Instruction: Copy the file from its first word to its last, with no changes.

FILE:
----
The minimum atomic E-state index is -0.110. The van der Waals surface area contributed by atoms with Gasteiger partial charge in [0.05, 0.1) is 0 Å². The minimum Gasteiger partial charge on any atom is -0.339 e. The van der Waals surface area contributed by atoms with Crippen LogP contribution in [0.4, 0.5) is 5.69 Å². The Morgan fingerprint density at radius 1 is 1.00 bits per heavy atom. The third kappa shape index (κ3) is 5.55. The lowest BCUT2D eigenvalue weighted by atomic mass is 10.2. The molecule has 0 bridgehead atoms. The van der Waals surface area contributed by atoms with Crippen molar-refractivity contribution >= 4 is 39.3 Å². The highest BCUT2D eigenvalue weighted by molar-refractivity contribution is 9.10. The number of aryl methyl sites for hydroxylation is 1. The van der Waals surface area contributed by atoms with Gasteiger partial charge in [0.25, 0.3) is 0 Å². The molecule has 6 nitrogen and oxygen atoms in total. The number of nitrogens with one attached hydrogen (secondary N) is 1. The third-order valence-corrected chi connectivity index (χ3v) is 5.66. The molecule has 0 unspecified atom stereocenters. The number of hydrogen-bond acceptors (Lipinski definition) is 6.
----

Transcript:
The minimum atomic E-state index is -0.110. The van der Waals surface area contributed by atoms with Gasteiger partial charge in [0.05, 0.1) is 0 Å². The minimum Gasteiger partial charge on any atom is -0.339 e. The van der Waals surface area contributed by atoms with Crippen LogP contribution in [0.4, 0.5) is 5.69 Å². The Morgan fingerprint density at radius 1 is 1.00 bits per heavy atom. The third kappa shape index (κ3) is 5.55. The lowest BCUT2D eigenvalue weighted by atomic mass is 10.2. The molecule has 0 bridgehead atoms. The van der Waals surface area contributed by atoms with Crippen molar-refractivity contribution >= 4 is 39.3 Å². The highest BCUT2D eigenvalue weighted by molar-refractivity contribution is 9.10. The number of aryl methyl sites for hydroxylation is 1. The van der Waals surface area contributed by atoms with Gasteiger partial charge in [0.25, 0.3) is 0 Å². The molecule has 6 nitrogen and oxygen atoms in total. The number of nitrogens with one attached hydrogen (secondary N) is 1. The third-order valence-corrected chi connectivity index (χ3v) is 5.66. The molecule has 0 unspecified atom stereocenters. The number of hydrogen-bond acceptors (Lipinski definition) is 6.